4. Save for Retirement

Now, retirement is a touchy-feel subject, I mean, if you are in your 20s, what good is having a retirement fund? Well, it’s the habit that counts. In your 20s, you would probably start moving around and travelling a bit more.

That’s totally cool, but saving a small percentage of your finances for retirement wouldn’t hurt. This could be between 1% and 15% of your income. The younger you are, the least you would probably spend, but things will get a little more urgent when you are in your 40s.

5. Don’t Save on Healthcare

Healthcare can be quite expensive and so can be dentistry. But here’s the thing about dentists – if you have regular check-ups, and even cough up for your plaque to be cleaned every once in a while, you will enjoy completely healthy teeth, which would translate into better savings in the long-term.

It does sound like the kind of thing you wouldn’t think to save up from, but doing regular checks will save you a lot of financial trouble later on. Yes, it is an expenditure, but it’s a good one. Plus, if you do watch out what you eat and brush and floss regularly, you might actually end up not visiting a dentist for a long time.

6. Study Your Hobbies

Many people think that having hobbies can be expense, but there are quite a few hobbies you can enjoy that won’t cost you a fortune. The best of these are outdoor activities such as running, cycling or hiking. In fact, these are free hobbies which are also great for your health.

If you’ve got a need for speed and want to fund track days out driving supercars then perhaps it’s best you keep that to a minimum as this is an example of an expensive hobby!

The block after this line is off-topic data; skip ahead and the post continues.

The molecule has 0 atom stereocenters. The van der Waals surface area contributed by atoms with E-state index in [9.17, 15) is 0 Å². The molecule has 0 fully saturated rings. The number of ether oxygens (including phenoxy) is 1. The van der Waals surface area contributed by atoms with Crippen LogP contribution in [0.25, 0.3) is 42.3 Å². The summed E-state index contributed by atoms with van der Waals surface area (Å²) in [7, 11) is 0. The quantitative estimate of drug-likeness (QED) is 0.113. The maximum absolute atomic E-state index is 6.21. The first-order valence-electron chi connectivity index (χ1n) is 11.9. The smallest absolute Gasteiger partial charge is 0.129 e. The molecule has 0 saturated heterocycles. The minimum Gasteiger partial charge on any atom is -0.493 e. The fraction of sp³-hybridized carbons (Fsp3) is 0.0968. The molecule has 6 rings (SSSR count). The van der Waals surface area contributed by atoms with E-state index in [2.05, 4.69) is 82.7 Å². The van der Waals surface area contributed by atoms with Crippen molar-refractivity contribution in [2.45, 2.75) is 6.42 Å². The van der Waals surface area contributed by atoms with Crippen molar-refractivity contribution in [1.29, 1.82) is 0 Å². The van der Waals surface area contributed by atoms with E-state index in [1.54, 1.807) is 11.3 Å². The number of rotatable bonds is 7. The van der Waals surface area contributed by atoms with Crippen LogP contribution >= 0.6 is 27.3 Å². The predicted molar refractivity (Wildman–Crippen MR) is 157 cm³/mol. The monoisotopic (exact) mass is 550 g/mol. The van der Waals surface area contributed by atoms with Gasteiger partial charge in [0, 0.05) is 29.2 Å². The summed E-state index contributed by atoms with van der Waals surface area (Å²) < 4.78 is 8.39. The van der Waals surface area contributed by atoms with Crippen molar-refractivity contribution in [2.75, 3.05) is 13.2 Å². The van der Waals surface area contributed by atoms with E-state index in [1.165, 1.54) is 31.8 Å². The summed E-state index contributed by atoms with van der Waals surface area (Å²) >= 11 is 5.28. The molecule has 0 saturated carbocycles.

There are also indoor hobbies you can enjoy which you can also do at your own time such as playing game consoles. Or, if you’re not into that sort of thing, John Hubbard from says “you can enjoy the thrill of winning as long you as gamble responsibly and stick to your budget”. Subscribing to an online game would give you something to do for hundreds of hours in exchange for a minimal investment.

The trick is to find a balance, you don’t want to deny yourself interests and pleasure in life, you just want to make sure you can still afford to fulfil your home and work responsibilities too.

7. Cook at Home

Want to really save up on some money? Cook yourself at home. The truth is you can make some delicious meals and quite healthy at that. Why spend $40 on dinner when you can spend it on a grocers shop which would make you 3 meals for the price of one.

Cooking at home is cheap if you are careful not to waste. Keep the staple dishes of rice and pasta as sides, these are very cheap and easily flavored, just add a stock cube! Keep a supply of dark leafy greens in your store cupboard, you can’t have too much of that.

Then all you really need to worry about is the protein and that’s where the flexible spending can be. You can decide if you’re having a budget night or fancy splashing out on a prime cut of steak.